New to the Collection: ‘Listening to the River’

27 Jun 2018
Nici Cumpston, Listening to the River
Nici Cumpston, Listening to the River, photographed 2005/ coloured 2016, from the series ‘Attesting’, crayon on archival pigment print, edition 1/5, 56.0 x 154.0 cm. Collection of The University of Queensland, purchased 2017.

Nici Cumpston belongs to the Barkindji people of the Darling River in northwestern New South Wales. Cumpston’s Listening to the River 2005/2016 is part of her ‘Attesting’ series, which responds to the changing environment of the Murray-Darling Basin due to human intervention.1 In 2007, the Murray’s ecology was disturbed when the Federal Government cut off the water-flow to Nookamka Lake (Lake Bonney). Last year, the Murray-Darling was again in the public eye, as allegations were aired that billions of litres of water had been removed and harvested by irrigators to boost cotton-growing operations upriver.2 Cumpston’s photographs reveal the water system as a site of significance for the Indigenous people associated with it, including her own people. As she explains,

I found out that ancestrally Barkindji people are connected to the River Murray system as well as the Darling River as we used to travel to the inland lakes depending on weather patterns and availability of food sources during different seasons.3

In this photograph, Cumpston documents flooding near Katarapko Creek, around the backwaters of the River Murray, near Gerard Aboriginal Mission in the Riverland of South Australia. This area is lined with tall red river gums, which provide a habitat for biodiversity.4 Describing the site, Cumpston states:

It was during the 10-year drought and I was told that $10K in diesel was spent to pump water into this area in an attempt to give the river red gum forests a chance to be rejuvenated.5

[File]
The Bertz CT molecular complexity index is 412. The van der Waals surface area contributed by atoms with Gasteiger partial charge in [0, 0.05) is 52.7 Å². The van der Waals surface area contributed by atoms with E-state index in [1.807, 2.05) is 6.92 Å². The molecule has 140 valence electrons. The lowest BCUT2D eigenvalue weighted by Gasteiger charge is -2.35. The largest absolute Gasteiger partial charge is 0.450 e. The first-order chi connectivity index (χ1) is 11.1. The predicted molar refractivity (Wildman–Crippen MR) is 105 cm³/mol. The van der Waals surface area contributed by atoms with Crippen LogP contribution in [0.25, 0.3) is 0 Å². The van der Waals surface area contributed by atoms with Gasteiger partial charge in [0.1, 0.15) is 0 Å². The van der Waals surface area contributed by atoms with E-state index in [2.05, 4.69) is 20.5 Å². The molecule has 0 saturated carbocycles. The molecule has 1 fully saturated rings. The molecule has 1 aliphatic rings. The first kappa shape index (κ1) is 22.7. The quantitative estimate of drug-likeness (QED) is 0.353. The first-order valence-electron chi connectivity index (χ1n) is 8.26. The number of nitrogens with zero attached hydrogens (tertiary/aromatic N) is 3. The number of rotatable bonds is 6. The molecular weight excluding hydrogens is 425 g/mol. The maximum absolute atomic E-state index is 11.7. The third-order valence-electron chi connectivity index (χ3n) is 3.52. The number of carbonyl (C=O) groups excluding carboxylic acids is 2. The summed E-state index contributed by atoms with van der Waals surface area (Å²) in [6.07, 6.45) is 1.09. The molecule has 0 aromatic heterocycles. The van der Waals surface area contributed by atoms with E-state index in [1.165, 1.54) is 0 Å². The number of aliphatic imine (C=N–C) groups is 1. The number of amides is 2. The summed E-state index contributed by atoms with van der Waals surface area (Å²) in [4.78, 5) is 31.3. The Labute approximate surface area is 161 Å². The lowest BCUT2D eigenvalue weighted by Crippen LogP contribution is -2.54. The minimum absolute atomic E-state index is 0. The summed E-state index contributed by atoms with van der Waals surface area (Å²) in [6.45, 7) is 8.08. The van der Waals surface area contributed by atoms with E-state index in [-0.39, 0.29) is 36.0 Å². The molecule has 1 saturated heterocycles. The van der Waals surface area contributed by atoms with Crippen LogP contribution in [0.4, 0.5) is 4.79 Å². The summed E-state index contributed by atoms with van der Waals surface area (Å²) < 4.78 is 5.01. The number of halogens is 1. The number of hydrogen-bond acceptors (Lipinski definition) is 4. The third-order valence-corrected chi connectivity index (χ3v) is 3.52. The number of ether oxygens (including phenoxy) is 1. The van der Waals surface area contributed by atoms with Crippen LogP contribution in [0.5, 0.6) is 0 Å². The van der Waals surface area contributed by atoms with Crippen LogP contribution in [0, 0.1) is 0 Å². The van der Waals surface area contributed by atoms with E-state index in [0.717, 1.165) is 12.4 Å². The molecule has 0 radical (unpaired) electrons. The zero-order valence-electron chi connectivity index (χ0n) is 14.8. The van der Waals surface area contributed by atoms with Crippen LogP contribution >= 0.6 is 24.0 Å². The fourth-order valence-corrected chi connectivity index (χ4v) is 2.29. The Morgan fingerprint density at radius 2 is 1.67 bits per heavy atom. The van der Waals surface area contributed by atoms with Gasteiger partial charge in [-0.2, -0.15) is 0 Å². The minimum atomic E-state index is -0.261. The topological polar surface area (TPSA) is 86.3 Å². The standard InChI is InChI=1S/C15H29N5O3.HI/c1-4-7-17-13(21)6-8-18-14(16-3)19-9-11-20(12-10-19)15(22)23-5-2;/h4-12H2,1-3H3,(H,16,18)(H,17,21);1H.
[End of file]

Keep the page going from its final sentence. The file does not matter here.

The changed flood patterns of the Murray due to irrigation and interference is in danger of causing either drought or permanent flooding to Katarapko, threatening the survival of the gums and native species.

Following an established practice, Cumpston first photographed the site with black-and-white film, and then hand-coloured with crayon the large-scale prints she produced from it. Through this process of hand-colouring, she highlights the haunting beauty of the lake and its importance as an ecosystem. Listening to the River is also a reminder of the fragility of this environment, and the threats posed to it by human intervention.

Text by Bronte Latcham, Curatorial Volunteer, Emma McLean, Kinnane Endowment Fund Curatorial Intern, and Isabella Baker, Curatorial Assistant.

  1. ‘Australia’s three longest rivers are found in the Murray-Darling, which include the Darling (2,740 km), the Murray (2,530 km) and the Murrumbidgee (1,690 km). The waters of the northern catchments run to the Darling River and the waters of the southern catchment run to the River Murray’. Refer to: “Geography”, Murray-Darling Basin Authority
  2. “Murray-Darling Basin: NSW’s most senior water bureaucrat resigns over corruption allegations,” ABC NEWS
  3. Una Rey, “Presences in the land: Nici Cumpston,” Artlink 32, no.2 (2012): 103.
  4. The gums provide home and shelter for bird species, echidnas and kangaroos, and such rare and threatened species as Sugar Gliders and Carpet Pythons. Refer to: Jodi Frawley, Scott Nichols, Heather Goodall, and Liz Baker, Katarapko: Talking fish: Making connections with the rivers of the Murray-Darling Basin (Canberra: Murray-Darling Basin Authority, 2011), 3.
  5. Nici Cumpston, email to Samantha Littley, 30 August 2016.
  6. ‘Katarapko has seen many changes as its waters were blocked, floodplains grazed, and surrounding irrigation districts flourished. Berri Evaporation Basin and Katarapko Island Disposal Basin have both taken a toll as they collected salty irrigation drainage water.’ Refer to: Frawley, Nichols, Goodall, and Baker, Katarapko: Talking fish: Making connections with the rivers of the Murray-Darling Basin, 3.

in site: process, performance, documentation will run from 10 March to 5 August 2018 at UQ Art Museum.